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World Cup Ambassador In LGBTQ Storm Says Qatar ‘Will Not Change’

Thai parliament passes same-sex marriage bill
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A Qatari World Cup ambassador who called homosexuality “damage in the mind” argued Wednesday his comments were misrepresented but insisted his country’s conservative culture would not change.

Khalid Salman sparked criticism with his comments broadcast on German television on Tuesday, stirring new fears over LGBTQ rights in the host of the international tournament, which kicks off on November 20.

“I regret that what I said was taken out of context, because neither our religion nor our nature is to offend or insult,” the 60-year-old former Qatar international said on Twitter.

“Everyone is welcome in Qatar, but our religion and culture will not change for the championship,” he added.

More than one million people are expected to visit the tiny Gulf country for the World Cup.

Qatar, where homosexuality is illegal, has come under sustained fire in recent years over its record on LGBTQ and women’s rights, as well as its treatment of foreign workers.

Salman said in an interview with Germany’s ZDF network that Qatar will welcome gay visitors but “they have to accept our rules.”

He added homosexuality is “haram” — forbidden in Islam — before the interview was abruptly broken off by a World Cup official.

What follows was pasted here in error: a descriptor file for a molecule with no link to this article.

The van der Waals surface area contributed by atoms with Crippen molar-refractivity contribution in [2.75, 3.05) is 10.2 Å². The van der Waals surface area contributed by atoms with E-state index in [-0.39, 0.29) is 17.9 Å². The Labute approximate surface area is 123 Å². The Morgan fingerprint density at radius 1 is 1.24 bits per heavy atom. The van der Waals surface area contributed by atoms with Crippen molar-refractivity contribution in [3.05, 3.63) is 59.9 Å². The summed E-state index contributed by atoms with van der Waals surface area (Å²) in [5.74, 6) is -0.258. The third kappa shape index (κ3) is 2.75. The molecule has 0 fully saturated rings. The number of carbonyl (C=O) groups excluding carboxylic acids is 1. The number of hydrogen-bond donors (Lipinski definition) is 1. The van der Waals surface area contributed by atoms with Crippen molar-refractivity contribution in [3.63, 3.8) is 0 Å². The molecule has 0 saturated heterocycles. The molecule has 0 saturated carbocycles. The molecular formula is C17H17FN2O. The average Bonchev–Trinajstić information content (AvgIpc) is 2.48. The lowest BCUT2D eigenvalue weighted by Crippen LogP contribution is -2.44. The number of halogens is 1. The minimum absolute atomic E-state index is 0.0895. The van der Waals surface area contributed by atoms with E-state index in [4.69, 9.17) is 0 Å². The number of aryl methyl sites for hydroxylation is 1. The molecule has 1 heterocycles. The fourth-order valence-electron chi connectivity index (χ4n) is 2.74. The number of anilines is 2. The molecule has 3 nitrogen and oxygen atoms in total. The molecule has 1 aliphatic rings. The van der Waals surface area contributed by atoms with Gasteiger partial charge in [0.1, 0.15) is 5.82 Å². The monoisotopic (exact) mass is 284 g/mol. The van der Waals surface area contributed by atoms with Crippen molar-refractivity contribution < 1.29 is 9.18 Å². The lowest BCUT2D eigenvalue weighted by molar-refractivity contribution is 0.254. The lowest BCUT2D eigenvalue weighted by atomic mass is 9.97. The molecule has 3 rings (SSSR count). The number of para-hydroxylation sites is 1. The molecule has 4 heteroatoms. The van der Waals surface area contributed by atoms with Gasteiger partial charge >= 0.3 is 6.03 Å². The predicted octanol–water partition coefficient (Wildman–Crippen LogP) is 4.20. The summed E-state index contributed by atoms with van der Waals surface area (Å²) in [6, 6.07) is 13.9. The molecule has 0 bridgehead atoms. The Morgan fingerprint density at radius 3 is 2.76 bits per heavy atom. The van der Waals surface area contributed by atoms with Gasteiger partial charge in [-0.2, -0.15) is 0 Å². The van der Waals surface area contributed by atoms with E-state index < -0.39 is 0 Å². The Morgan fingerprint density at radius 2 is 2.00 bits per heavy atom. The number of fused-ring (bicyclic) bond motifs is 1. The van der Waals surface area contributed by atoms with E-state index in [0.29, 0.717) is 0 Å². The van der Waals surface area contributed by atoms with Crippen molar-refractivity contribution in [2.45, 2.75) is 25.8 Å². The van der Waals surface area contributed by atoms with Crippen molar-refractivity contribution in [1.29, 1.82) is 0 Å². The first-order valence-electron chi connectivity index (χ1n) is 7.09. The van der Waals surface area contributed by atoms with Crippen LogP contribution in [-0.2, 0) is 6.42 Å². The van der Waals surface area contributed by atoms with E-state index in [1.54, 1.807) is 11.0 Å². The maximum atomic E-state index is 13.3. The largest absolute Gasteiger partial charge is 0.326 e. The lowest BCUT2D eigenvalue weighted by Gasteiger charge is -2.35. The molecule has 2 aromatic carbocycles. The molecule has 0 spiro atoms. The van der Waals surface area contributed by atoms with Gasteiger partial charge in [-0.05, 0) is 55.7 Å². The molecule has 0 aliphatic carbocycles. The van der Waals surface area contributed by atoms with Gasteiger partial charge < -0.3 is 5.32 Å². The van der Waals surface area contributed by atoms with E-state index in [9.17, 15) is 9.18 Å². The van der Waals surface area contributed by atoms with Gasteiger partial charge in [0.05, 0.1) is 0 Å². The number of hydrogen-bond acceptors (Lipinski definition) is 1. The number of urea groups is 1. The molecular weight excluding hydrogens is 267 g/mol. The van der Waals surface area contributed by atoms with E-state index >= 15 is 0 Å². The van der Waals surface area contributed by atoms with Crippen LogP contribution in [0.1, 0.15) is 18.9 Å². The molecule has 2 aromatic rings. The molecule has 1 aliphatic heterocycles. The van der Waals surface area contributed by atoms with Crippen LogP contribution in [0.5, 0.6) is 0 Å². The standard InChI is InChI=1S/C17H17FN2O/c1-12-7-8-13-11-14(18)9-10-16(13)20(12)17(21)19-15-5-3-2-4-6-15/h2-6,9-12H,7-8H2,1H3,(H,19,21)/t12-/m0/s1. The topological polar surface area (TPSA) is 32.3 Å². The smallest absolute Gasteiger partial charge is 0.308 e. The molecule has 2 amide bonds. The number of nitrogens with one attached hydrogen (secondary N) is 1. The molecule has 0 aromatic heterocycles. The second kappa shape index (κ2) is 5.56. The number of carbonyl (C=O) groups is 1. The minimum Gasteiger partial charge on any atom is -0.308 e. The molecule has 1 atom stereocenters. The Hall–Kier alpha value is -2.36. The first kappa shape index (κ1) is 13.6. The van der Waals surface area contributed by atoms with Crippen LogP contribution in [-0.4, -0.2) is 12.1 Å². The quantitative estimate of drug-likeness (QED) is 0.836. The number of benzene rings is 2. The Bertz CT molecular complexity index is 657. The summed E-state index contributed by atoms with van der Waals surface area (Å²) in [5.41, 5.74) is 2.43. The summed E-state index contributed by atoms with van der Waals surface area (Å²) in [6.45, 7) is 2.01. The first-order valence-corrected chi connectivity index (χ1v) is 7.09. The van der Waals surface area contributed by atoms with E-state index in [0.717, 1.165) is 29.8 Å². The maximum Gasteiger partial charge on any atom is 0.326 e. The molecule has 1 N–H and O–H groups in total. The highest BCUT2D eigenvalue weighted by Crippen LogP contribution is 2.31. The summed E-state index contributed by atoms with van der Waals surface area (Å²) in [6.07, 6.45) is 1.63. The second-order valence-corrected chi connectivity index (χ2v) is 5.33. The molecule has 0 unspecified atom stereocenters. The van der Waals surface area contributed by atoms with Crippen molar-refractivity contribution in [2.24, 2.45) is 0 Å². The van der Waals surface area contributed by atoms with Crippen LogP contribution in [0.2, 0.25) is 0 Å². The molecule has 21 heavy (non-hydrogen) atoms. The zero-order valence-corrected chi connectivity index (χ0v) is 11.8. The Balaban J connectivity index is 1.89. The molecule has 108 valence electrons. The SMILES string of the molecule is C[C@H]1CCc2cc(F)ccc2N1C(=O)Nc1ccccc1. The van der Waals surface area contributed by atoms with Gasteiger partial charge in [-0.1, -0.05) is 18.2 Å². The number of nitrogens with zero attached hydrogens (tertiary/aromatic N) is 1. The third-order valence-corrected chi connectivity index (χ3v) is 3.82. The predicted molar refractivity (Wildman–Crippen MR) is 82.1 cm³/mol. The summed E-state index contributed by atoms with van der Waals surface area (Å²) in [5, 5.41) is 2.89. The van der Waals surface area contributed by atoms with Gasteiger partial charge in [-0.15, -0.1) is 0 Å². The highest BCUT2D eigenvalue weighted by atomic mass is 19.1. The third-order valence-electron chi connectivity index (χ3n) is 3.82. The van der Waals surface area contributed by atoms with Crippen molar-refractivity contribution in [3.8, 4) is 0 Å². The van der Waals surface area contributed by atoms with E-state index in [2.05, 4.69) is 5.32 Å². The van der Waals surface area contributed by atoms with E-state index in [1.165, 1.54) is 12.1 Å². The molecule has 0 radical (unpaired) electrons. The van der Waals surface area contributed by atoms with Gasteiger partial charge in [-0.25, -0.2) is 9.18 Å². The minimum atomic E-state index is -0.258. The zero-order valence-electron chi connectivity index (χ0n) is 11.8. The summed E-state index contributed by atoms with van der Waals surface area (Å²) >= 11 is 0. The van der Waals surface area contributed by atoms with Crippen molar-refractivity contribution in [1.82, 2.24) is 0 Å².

Germany’s interior minister, Nancy Faeser — who is also the sports minister, and whose own criticism of Qatar before a visit last week caused a diplomatic storm — called Salman’s comments “awful”.

German Football Association (DFB) president Bernd Neuendorf and local LGBTQ organisation and activists have condemned the remarks, as have the United States and international rights groups.

Qatar has repeatedly stated that LGBTQ fans will be “welcome” at the World Cup but must respect the local culture.

Human Rights Watch has accused Qatar of detaining and abusing LGBTQ people in the run-up to the World Cup, allegations furiously denied by the government.

FIFA has insisted that rainbow flags will be allowed in and around World Cup stadiums.

Captains from a number of European countries, including England, France and Germany, have said they will wear armbands in rainbow colours with the message “One Love” during the tournament in an anti-discrimination campaign.


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Agence France-Presse (AFP) is a French international news agency headquartered in Paris, France. Founded in 1835 as Havas, it is the world's oldest news agency.

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